More than 25 years after their development, exchange-traded funds (ETFs) continue to be an increasingly important force to be reckoned with in the market. There are now more than 2,300 US-listed ETFs available, holding more than USD 5.4 trillion in AUM.
As institutional investors shift their assets from active management to index strategies, 78% name ETFs as their preferred means of index exposure, elbowing aside active mutual funds. The shift is understandable: ETFs offer a number of advantages, including lower costs, tax benefits, liquidity, and transparency.
They provide ways to pinpoint areas of interest—from geographic concentration to sector investing to thematic funds that track the effects of COVID-19 or the spending habits of millennials—while managing risk through diversification.
The diverse portfolios of ETFs and the ability to trade them like stocks yields attractive advantages that come with significant data challenges, including calculating the value of funds in real time. But firms can employ technology to overcome this challenge, using basket calculation engines to quickly compute the Net Asset Value (NAV) of an ETF based primarily on the current prices of its constituents and their relative weightings in the portfolio. This is the first in a multi-part series exploring the ways in which ETFs are changing global markets—and the data infrastructure needs of firms that participate in this vibrant marketplace.
How ETFs Work
Like the older, more established mutual funds, exchange-traded funds bundle a collection of securities, dividing that bundle into fractional shares and selling them. Using either type of fund, investors can diversify holdings more simply and inexpensively than by buying all the individual securities themselves.
But ETFs carry significant advantages. Unlike mutual funds, shares of ETFs are traded on exchanges like individual securities, and like those securities, their price changes over the course of a trading session (mutual funds are bought and sold directly through their creator, at that day’s closing price).
This gives ETFs greater liquidity, and because ETFs can be made up of different asset classes, they can be a more accessible, less risky way to trade illiquid assets such as real estate investment trusts (REITs) and Bitcoin. In general, ETFs disclose their holdings daily, compared with mutual funds’ quarterly disclosures. This increased transparency can also represent less risk for a variety of investors.
The demand for ETF data—including the sizes and fees for so-called creation units (large blocks of new ETF shares) and the number and weighting of constituent shares—has led to a boom in the number of firms specializing in ETF reference data.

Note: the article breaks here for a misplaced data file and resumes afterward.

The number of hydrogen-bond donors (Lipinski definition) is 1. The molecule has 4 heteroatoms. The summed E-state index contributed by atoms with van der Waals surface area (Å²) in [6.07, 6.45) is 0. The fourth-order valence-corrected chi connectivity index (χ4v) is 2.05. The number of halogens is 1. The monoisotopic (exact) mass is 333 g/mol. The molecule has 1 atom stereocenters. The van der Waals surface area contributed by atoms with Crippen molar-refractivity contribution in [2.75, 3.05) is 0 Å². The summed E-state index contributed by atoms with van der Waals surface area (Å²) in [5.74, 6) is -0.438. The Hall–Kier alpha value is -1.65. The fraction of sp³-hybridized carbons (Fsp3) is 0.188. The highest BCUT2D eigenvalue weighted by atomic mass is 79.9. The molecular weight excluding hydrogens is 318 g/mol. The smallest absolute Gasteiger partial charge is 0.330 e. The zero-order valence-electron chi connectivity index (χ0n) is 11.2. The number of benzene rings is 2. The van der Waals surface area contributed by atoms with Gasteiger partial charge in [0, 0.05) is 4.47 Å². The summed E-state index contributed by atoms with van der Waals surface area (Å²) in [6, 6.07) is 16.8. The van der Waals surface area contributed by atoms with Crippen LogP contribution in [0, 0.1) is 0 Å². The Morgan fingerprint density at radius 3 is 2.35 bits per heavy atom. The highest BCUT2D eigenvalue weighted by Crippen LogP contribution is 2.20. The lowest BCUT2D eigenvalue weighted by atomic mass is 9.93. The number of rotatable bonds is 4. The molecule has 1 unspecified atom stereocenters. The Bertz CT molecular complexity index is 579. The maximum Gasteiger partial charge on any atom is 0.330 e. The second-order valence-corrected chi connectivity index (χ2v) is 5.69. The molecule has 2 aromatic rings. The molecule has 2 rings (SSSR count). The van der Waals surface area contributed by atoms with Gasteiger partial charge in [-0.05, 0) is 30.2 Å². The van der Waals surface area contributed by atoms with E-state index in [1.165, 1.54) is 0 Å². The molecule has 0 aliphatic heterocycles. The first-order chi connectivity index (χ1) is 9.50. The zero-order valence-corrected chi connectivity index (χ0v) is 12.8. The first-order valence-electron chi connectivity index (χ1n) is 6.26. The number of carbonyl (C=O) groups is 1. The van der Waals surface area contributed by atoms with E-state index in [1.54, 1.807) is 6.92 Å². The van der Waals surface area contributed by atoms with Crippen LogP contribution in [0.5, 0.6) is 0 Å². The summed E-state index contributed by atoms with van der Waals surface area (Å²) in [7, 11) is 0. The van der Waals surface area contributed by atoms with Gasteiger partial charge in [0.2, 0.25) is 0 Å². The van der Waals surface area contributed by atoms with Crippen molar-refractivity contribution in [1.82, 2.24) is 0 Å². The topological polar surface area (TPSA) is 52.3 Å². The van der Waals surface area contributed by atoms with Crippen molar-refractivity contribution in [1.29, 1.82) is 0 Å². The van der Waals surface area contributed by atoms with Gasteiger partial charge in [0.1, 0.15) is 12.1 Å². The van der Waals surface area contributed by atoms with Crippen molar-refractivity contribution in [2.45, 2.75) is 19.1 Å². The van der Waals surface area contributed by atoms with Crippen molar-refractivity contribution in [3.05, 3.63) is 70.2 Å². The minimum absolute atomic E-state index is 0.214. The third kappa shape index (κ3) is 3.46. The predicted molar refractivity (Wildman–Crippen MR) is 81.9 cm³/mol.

ETFs also confer certain tax advantages, particularly to those who participate in the creation and redemption of ETF shares, a group of institutional investors known as “authorized participants (APs).”
An AP puts together a basket of individual securities and gives it to the ETF provider, resulting in the creation of a share that is passed back to the AP. An AP who wants to redeem a share gives it to the ETF provider, in exchange for the individual securities.
Because these transactions don’t involve cash, there is no capital gains tax, providing yet another reason for firms acting as APs—usually large investment banks—to employ ETFs in their strategies. We’ll discuss this tax advantage and how it plays into firms’ strategies in a future installment of this series.
Types of ETFs
An ETF provider can create a fund from any type of asset, weighting the portfolio’s constituents in any way they wish. The most popular asset class after equities is bond ETFs.
Most early exchange-traded funds were set up as passive index followers, and the largest ETFs by market capitalization are those that track popular benchmarks—out of the top five, three are based on the S&P 500, one on the Nasdaq and another tracks a total market index.
Table 1. Largest Exchange-Traded Funds by market capitalization (Dec. 2020)
|Ranking||Largest ETFs||Benchmark index||AUM (USD million)|
|1||SPDR S&P 500 ETF (SPY)||S&P 500||325.5|
|2||iShares Core S&P 500 ETF (IVV)||S&P 500||237.9|
|3||Vanguard Total Stock Market ETF (VTI)||CRSP US Total Market||192.1|
|4||Vanguard S&P 500 ETF (VOO)||S&P 500||172.2|
|5||Invesco QQQ (QQQ)||Nasdaq||147.6|
These broad-based funds are set up to be inexpensive to maintain—in fact, as the push to drive down costs has intensified, fund companies have even set up less expensive versions of their own index funds.